During that time, area residents aged 21 and older celebrating with alcohol can download Lyft to their phones, then enter the code CINCODC in the app’s “Promo” section to receive a ride worth up to $15. The code is valid for the first 1,500 Lyft users who enter it.
The program, known as SoberRide, made the switch in March from using local taxicabs to Lyft, a competitor of market leader Uber.
“In 2015 and according to the National Highway Traffic Safety Administration, nearly a third of all U.S. traffic fatalities during Cinco de Mayo involved drunk drivers,” said WRAP president Kurt Erickson in a statement. “Worse, 51-percent of male drivers ages 21-to-34 killed in U.S. Cinco de Mayo crashes over the last half-decade were drunk.”
WRAP said that 225 people participated in its Cinco de Mayo SoberRide program. The charity also offers SoberRide on St. Patrick’s Day, Independence Day, Halloween and from December 15 through and including New Year’s Eve.
That same day, the Arlington County Police and Fire Departments will host a joint interactive event to highlight the dangers of drink driving. The event will take place at the intersection of N. Hudson Street and Wilson Blvd in Clarendon beginning at 6 p.m. and is free.
Police will close N. Hudson Street from Wilson Blvd to 1200 N. Herndon Street in front of The Clarendon apartment building from 5 p.m. Friday to 3 a.m. Saturday to accommodate the event. Temporary “No Parking” signs will be in the area, and illegally parked cars may be ticketed or towed.
Just days after local parents launched a petition favoring building a high school next to Kenmore Middle School, others have begun a petition of their own against the plan.
The petition against the Kenmore plan raises concerns about the impact on traffic on S. Carlin Springs Road, which it says would increase the number of students that attend nearby schools from 2,200 to approximately 3,500.
“Carlin Springs Road is one of the County’s few north/south arterials and a major commuter thoroughfare,” the petition reads. “There is no reasonable alternative to Carlin Springs Road for many people using this route. Adding students would add vehicular traffic in the form of school buses, and cars for students and staff. The increase in traffic and the increase in the number of students crossing Carlin Springs Road will increase the threat of accidents involving students.”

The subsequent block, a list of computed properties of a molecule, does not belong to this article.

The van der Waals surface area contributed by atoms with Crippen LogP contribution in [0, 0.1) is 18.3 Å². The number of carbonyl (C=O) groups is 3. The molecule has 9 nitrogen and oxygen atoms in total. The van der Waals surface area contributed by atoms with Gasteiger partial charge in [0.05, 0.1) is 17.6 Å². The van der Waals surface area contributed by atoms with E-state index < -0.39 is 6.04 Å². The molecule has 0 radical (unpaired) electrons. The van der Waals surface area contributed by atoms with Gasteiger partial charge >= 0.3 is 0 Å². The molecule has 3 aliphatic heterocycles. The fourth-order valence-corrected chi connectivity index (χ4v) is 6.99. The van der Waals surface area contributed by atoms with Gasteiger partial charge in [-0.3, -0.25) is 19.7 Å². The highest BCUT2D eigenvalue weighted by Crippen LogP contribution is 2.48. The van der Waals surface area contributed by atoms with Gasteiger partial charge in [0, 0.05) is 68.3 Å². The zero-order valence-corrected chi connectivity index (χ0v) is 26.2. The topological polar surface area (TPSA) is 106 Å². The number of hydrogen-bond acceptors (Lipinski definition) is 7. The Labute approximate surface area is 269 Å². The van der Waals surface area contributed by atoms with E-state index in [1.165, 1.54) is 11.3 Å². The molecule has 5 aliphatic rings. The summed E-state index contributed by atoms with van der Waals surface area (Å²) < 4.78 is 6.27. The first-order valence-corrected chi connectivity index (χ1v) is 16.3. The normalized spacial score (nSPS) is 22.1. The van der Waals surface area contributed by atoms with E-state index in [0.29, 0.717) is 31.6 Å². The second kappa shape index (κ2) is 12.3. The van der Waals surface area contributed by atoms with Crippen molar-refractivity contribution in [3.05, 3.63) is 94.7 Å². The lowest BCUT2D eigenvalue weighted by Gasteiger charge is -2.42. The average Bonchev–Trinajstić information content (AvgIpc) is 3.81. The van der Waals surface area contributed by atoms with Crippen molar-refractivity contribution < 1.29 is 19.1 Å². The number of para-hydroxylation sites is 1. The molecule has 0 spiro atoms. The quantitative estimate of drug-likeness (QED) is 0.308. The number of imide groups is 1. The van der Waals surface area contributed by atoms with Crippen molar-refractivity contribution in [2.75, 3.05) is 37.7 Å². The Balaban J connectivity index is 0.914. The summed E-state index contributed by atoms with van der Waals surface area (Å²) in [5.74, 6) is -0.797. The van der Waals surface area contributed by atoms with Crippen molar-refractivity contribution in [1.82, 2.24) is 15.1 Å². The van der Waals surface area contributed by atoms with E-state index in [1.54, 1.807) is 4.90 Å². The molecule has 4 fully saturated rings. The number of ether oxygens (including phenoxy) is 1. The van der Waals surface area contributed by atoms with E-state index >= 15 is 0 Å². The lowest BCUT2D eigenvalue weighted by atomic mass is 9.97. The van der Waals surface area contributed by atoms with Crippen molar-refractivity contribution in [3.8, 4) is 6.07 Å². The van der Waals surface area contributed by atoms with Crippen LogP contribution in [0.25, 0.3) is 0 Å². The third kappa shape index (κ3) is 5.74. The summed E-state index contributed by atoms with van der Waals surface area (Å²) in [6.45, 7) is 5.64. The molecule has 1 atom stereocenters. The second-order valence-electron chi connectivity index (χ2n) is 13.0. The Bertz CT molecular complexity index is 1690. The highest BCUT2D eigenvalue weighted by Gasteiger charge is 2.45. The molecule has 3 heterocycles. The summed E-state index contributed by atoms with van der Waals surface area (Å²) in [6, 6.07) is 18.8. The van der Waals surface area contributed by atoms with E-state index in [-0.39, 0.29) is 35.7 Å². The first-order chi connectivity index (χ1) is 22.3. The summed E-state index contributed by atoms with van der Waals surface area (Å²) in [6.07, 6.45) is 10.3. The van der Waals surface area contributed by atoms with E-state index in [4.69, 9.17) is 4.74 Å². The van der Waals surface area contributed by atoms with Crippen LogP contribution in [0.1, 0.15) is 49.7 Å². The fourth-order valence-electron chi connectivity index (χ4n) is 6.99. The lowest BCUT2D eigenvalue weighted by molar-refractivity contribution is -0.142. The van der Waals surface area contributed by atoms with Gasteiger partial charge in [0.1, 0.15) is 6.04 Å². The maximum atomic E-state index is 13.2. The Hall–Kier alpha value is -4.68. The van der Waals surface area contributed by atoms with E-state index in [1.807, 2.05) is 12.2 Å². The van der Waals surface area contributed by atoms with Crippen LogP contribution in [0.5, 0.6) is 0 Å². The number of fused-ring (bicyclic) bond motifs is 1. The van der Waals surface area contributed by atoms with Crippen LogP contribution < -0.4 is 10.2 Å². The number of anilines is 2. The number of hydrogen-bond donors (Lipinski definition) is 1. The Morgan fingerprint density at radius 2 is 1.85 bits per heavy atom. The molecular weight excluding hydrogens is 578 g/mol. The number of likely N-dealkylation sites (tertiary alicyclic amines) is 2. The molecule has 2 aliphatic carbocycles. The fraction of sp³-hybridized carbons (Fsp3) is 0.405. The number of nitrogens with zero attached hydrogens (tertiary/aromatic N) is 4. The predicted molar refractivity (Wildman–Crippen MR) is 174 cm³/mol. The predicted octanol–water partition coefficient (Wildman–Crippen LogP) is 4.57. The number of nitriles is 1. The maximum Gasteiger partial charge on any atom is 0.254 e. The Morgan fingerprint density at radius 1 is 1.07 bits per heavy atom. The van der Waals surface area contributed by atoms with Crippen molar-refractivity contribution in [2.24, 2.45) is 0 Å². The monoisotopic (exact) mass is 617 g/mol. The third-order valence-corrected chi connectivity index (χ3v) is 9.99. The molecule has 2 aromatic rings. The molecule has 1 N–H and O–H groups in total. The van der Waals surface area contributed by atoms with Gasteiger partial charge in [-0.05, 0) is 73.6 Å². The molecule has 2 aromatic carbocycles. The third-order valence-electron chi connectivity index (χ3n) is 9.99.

The School Board recently whittled down a list of nine possible sites for the county’s new public high school to three. Under the Kenmore plan the current middle school would remain on the 33-acre campus, and adjacent property would be used to build a new 1,300-seat high school.
The other two options remaining are to develop a ninth-grade academy on the site of the Education Center next to Washington-Lee High School, with the International Baccalaureate program expanded and a World Languages site created, or build at the Arlington Career Center site to co-locate with Arlington Tech.
The petition was also critical of the process to determine the site of the new high school.
“The planning process by the County and the School Board to engage in more proactive planning is appreciated,” it reads, “but it appears that the effort to site the 1,300 [seat] high school seats is short circuiting the process.”
Another School Board work session is scheduled for May 15 at the Education Center, with the Board set to discuss the options and adopt one in June.
By the time she was 9 years old, Isabel Graham had earned a black belt in mixed martial arts and, with a younger brother around, has always enjoyed being in charge.
So it seemed like a natural fit when she began umpiring in Arlington Little League earlier this season.
Out of an officiating roster of dozens of teenagers and a handful of adults, Graham is currently the only female ump in the league. (An older female umpire is out with an injury.)
But the 14-year-old Graham, an eighth-grader at St. Thomas More Cathedral School, said that her gender has never been an issue for anyone as she takes charge of games at the AAA and Majors levels for children up to the age of 12.
“At this age the players don’t actually know that it’s different, so they treat me like anyone else,” she said before a recent game at Fort Scott Park. “The only people who know it’s different are the parents, so the moms always give me a smile.”
Graham combines her umpiring with playing travel softball for Arlington Sage, and also plays basketball during the winter. She was introduced to umpiring by her friend and St. Thomas More classmate Nicolas Lopez-Riveira, now in his third season overseeing Little League games.
And she seems to have taken to the umpiring quickly. She said it is very similar to playing catcher on her softball team, as she is in charge and sees a lot of action behind home plate.
“It’s exciting, but I guess I’ve seen her in so many things where if she’s not in charge, she’s at least constantly aware of what’s going on,” said her father Michael Graham. “I’m not surprised that she enjoys it, mostly because of the interest in softball and baseball. I’m glad that she’s doing it.”
To become an umpire, Isabel Graham went through training on the rules of the game and how to handle situations on the field. League umpire-in-chief Steve Sundbeck said he has approximately 65 teenagers and seven adults, including himself, that umpire. The league has approximately 1,500 children as young as 4 that play baseball.
Sundbeck said he looks to use the training program to teach new umpires good sportsmanship and confidence, something that is helped by a league culture in Arlington that emphasizes earning respect and doing your best, regardless of age.